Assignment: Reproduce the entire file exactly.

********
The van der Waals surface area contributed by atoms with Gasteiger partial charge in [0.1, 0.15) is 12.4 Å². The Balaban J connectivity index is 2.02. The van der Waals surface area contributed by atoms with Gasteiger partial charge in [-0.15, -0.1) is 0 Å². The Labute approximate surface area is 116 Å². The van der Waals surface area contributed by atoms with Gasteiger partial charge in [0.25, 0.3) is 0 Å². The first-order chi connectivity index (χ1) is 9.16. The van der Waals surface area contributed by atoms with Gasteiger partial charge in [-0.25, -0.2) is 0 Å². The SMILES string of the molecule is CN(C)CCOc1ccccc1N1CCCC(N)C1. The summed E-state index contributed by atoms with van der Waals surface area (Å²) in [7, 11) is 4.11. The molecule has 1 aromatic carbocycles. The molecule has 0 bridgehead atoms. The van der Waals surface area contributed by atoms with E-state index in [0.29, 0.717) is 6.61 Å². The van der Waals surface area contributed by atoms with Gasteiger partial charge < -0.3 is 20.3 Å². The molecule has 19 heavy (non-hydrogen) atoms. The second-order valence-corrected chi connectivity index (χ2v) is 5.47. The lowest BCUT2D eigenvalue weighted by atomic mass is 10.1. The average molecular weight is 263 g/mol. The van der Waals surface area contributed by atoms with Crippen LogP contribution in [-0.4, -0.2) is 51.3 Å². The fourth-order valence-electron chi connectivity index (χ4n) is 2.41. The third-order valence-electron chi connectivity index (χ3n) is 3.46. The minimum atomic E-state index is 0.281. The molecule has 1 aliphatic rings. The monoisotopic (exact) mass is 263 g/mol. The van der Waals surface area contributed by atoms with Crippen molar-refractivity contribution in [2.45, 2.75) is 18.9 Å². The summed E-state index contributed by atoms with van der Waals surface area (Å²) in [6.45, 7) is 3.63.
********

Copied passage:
The van der Waals surface area contributed by atoms with Gasteiger partial charge in [0.1, 0.15) is 12.4 Å². The Balaban J connectivity index is 2.02. The van der Waals surface area contributed by atoms with Gasteiger partial charge in [-0.15, -0.1) is 0 Å². The Labute approximate surface area is 116 Å². The van der Waals surface area contributed by atoms with Gasteiger partial charge in [0.25, 0.3) is 0 Å². The first-order chi connectivity index (χ1) is 9.16. The van der Waals surface area contributed by atoms with Gasteiger partial charge in [-0.25, -0.2) is 0 Å². The SMILES string of the molecule is CN(C)CCOc1ccccc1N1CCCC(N)C1. The summed E-state index contributed by atoms with van der Waals surface area (Å²) in [7, 11) is 4.11. The molecule has 1 aromatic carbocycles. The molecule has 0 bridgehead atoms. The van der Waals surface area contributed by atoms with E-state index in [0.29, 0.717) is 6.61 Å². The van der Waals surface area contributed by atoms with Gasteiger partial charge < -0.3 is 20.3 Å². The molecule has 19 heavy (non-hydrogen) atoms. The second-order valence-corrected chi connectivity index (χ2v) is 5.47. The lowest BCUT2D eigenvalue weighted by atomic mass is 10.1. The average molecular weight is 263 g/mol. The van der Waals surface area contributed by atoms with Crippen LogP contribution in [-0.4, -0.2) is 51.3 Å². The fourth-order valence-electron chi connectivity index (χ4n) is 2.41. The third-order valence-electron chi connectivity index (χ3n) is 3.46. The minimum atomic E-state index is 0.281. The molecule has 1 aliphatic rings. The monoisotopic (exact) mass is 263 g/mol. The van der Waals surface area contributed by atoms with Crippen molar-refractivity contribution in [2.45, 2.75) is 18.9 Å². The summed E-state index contributed by atoms with van der Waals surface area (Å²) in [6.45, 7) is 3.63.